It is well and truly time to accept the fact that electric motorcycles will become commonplace in the not too distant future. Advancements in battery technology are already producing impressive performance, but it’s not just the performance of these motorcycles that has piqued our attention. Due to the components used, designers are faced with unique challenges and opportunities which are producing some very interesting results.
The larger motorcycle manufacturers have been slow to adopt an electric approach, but there are many independent brands ready to beat them to the punch. Today we’re taking a look at the most anticipated electric motorcycles of 2021.
Tarform LUNA Racer Edition
Tarform Motorcycles founder Taras Kravtchouk spent 3 years developing his ‘LUNA’ electric motorcycle prototype. Taking a completely sustainable design approach Taras utilised the latest in biodegradable and environmentally low impact materials to create his vision of future forward two wheeled transport. What stood out most to us about the Tarform LUNA prototype was its sleek, cafe racer influenced styling. Thankfully as Tarform has moved from prototype to production the LUNA hasn’t lost any of its retro charm.
At the end of 2020 Tarform began building their first series of electric motorcycles which will start rolling out of their Brooklyn facility in 2021. The production version of the LUNA is available in 2 differently styled versions which are aptly named the Scrambler Edition and Racer Edition. As their names imply each model features a look akin to either scrambler or cafe racer styling with the latter being our obvious favorite.
Aside from the bikes striking styling the LUNA boasts the latest in electric vehicle tech. Featuring 3 different rides modes the LUNA allows its user to optimise either range or performance to their liking. Using a household outlet or level 2 charger the bike can be charged to 80% capacity in only 50 minutes and a full charge can provide up to 120 miles of riding. If it’s thrills you’re seeking, the LUNA will launch you from 0 to 60 in around 3.8 seconds.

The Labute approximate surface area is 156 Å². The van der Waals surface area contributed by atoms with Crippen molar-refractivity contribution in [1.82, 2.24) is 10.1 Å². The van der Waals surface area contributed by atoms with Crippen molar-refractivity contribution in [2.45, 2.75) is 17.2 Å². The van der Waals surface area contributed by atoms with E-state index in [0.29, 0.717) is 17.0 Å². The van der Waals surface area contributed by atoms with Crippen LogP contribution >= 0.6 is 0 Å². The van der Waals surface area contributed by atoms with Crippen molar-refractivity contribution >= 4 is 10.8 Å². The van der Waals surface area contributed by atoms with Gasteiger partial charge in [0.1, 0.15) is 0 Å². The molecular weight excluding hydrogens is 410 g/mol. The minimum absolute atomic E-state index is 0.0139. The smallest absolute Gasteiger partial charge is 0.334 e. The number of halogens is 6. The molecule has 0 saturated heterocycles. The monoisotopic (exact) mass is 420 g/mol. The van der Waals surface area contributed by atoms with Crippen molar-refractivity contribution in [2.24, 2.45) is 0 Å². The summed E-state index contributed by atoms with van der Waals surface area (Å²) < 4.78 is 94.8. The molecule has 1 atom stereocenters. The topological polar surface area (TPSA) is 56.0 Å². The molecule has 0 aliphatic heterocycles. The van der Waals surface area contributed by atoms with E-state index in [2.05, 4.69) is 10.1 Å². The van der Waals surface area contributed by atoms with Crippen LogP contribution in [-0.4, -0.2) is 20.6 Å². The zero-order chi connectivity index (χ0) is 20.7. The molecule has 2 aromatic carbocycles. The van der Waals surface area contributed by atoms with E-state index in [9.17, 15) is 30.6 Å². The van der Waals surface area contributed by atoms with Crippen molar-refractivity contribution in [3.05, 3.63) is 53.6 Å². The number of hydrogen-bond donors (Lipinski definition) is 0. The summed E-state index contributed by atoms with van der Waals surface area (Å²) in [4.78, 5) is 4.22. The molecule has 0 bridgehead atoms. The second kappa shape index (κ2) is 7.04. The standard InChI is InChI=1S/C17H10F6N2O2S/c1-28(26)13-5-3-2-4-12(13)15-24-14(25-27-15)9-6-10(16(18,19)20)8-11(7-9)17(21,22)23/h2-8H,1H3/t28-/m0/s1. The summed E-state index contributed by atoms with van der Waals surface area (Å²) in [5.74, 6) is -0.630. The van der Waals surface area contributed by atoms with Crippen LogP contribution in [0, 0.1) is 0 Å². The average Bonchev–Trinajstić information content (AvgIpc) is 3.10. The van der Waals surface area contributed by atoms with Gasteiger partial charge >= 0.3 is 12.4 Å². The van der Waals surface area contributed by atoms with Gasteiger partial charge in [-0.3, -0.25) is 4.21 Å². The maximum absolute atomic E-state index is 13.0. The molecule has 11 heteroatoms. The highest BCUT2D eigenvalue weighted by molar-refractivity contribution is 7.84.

Sound is an important part of riding a motorcycle for the rider, other motorists and pedestrians. Rather than adding artificial sound effects Tarform have amplified the LUNA’s innate sounds using resonators. This results in a Blade Runner style sci-fi soundtrack that’s sure to put a smile on any riders face.
Tarform has also integrated safety tech we haven’t seen utilised on motorcycles before into the LUNA. The bike features a rear facing camera and inbuilt radar that alerts you of traffic in blind spots using vibrations in the seat. What impresses us the most though is that although many parts of this electric motorcycle are made using modern manufacturing techniques, LUNA’s alloy bodywork is all hand formed in Canada using traditional techniques.
Stefan Ytterborn founder of Cake Motorcycles doesn’t care about your preconceived notions of motorcycle culture. At his company their goal is to create something that is, in many ways, the opposite to the stereotypes associated with riding motorcycles. Their Kalk electric motorcycle isn’t loud, aggressive or macho. Instead it’s been designed to be accessible, sustainable, and respectful.
The Cake Kalk has been around for a few years now and was first released as a purely off-road model. Since then they’ve added a street-legal offering and a few styling variations. They’ve also released an entirely new utility motorcycle named Ösa which they describe as a Swiss Army Knife on wheels.
The latest Kalk variant in the Cake range is the Kalk AR. It’s slated for release in late 2021 and has a very specific and unique purpose. The AP in this bike’s name is an acronym for Anti Poaching. Cake has joined forces with the Southern African Wildlife College to form an initiative called the “Electric Bush Bike Anti Poaching Coalition”. There are obvious benefits to the use of electric motorcycles for this purpose. Making very little noise means rangers won’t alert poachers to their presence or scare off the wildlife they are trying to protect. Other benefits are a substantial reduction in non-sustainable resources which are costly for both the South African government and the environment.
Differences between the standard Kalk and Kalk AP include wider off road specific tyres on 18 inch rims and extra sealing against dirt on the drivetrain and suspension. The suspension also uses lower maintenance components and the drivetrain has been optimised for torque rather than speed.